"Transportation Secretary Ray LaHood has said he wants to personally conduct a thorough review of the 787 battery situation. Satisfying LaHood would be critical, since the US Department of Transportation oversees the FAA.
I wouldn't hesitate to fly on an airplane that had this battery in it. After all after Ray La Hood (a career politician) who knows everything about engineering aircraft systems, batteries, etc. is finished with his "review" everything will be fixed. Too bad that he didn't fix the Toyota acceleration problem-- Oh wait he DID.
May be we can get the Navy Admiral who thinks global warming is his biggest problem he has to work with La Hood.
Clearly the cause of over heating needs to be discovered and solved. I' m sure that there are solutions that exsist. I did run across a project where a system was submerged in 3M™ Fluorinert™ Electronic Liquid. What are your thoughts on it or similar products heat transfer and fire suppression abilities?
I'm sure that I read somewhere earlier that the 787 requires two of these new style batteries at approximately 65 pounds each. I think the same article indicated that equivalent batteries of an already proven design type would weigh 20 to 25 pounds more. Since I work in aerospace, I understand the importance and desire to cut weight, but it woud seem that for approximately 50 pounds in weight savings there should be other alternatives. NiCad has been used for years in aircraft without the same risk level as NiMh. Since this is a totally new design aircraft, I would have to think that it includes all the latest levels of EMI sheilding and protection. Since the FAA is re-evaluating the use of on-board electronic devices, maybe Boeing could work with the FAA a bit to get the use of electronic devices approved in the 787 and then they could do away with things like the hundreds of copies of newspapers that get carried on board evey flight. That alone would probably make up for any weight penalty imposed by using proven battery technology, would probably help to improve consumer confidence in the safety of the aircraft and should helpt to get the program back in the air again.
The theoretical upper stability limit of water, above which oxygen should evolve, is 1.23 V and is also pH-dependent. Li-Ion battery works at higher voltage.
The triggering mechanism that induces thermal runaway is directly related to the extent of the cathode thermal instability, and increased oxygen generation Heat generation from the cathode is 3 - 4 times greater than from the graphite anodes at fully charged states because of oxygen that evolves from the cathode lattice above 200 deg C.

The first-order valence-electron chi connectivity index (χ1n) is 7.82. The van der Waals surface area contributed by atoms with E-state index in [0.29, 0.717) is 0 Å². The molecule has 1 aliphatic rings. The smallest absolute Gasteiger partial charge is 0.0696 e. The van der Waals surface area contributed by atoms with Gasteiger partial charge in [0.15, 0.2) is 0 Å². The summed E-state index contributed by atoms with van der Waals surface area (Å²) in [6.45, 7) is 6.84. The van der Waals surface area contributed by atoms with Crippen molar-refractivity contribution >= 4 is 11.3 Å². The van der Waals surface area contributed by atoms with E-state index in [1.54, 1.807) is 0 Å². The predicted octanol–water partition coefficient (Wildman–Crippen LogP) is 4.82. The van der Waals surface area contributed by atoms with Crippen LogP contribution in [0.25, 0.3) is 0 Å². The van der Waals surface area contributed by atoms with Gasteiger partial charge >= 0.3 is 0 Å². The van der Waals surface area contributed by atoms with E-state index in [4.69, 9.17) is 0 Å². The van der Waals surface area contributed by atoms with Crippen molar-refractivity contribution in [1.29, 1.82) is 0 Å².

I don't think that aqueous cooling will be used to cool direct the electrodes, but there are non-aqueous liquides able to replace the water.
Possibility to implement water in electrode cooling <1%... the risk is to high for this type of Li-Ion battery
But isn't that the key point, Charles? Any peak temperature the battery hit during the combustion is not relevant; once thermal runaway starts, the cell heats itself. The key point is, was the cell running at a temperature high enough to start the thermal runaway, before it got started, and due to some external load or charge condition, such that a cooling system could have kept the cell temperature below the ignition point. If so, some cooling system enhancement is needed. If not, it would not be.
My understanding, which may be wrong, is that once thermal runaway starts, no external cooling will help, the cell just flames itself.
I suspect that the respondents here who are dumping on Boeing are barking up the wrong tree. I think enough testing was done to assure that operation and charging never drove the cells anywhere near the temperature thermal runaway point. This would make speculation about extra cooling systems pointless. And this is what has made the problem so difficult.
I suspect that the problem is in fact in the cells - not necessarily that GS Yuasa "screwed up", that is, permitted a flaw that was known to be wrong, but that some unknown, and therefore uncontrolled and uncontrollable, aspect of production or materials changed.
More interesting than the solution is how can an aircraft go thru nearly 2 years or rigors testing, knowing that the batteries are new technology with specific pitfalls, go into service for less than a year and have several of these dramatic failures. Who is minding the store?
IMHO these batteries failures are inexcusable engineering failures. Could these failures have happened in the air as easily as they did on the ground? Do some people need to be fired?
Republican In Name Only! And he works for the current administration, so...
If the FAA does approve a corrective action plan (understanding that this is an unknown time variable), how long do you think it would be for the 787's that are grounded to be flying again? I assume that the existing fleet would get priority fixes, but would they be fixed where they sit, or would they have to get waivers to fly back to Boeing?
In my mind, even after an approved corrective action, this could be a while before these are seen in commercial use again!
Engineers at Fuel Cell Energy have found a way to take advantage of a side reaction, unique to their carbonate fuel cell that has nothing to do with energy production, as a potential, cost-effective solution to capturing carbon from fossil fuel power plants.
To get to a trillion sensors in the IoT that we all look forward to, there are many challenges to commercialization that still remain, including interoperability, the lack of standards, and the issue of security, to name a few.
This is part one of an article discussing the University of Washington’s nationally ranked FSAE electric car (eCar) and combustible car (cCar). Stay tuned for part two, tomorrow, which will discuss the four unique PCBs used in both the eCar and cCars.
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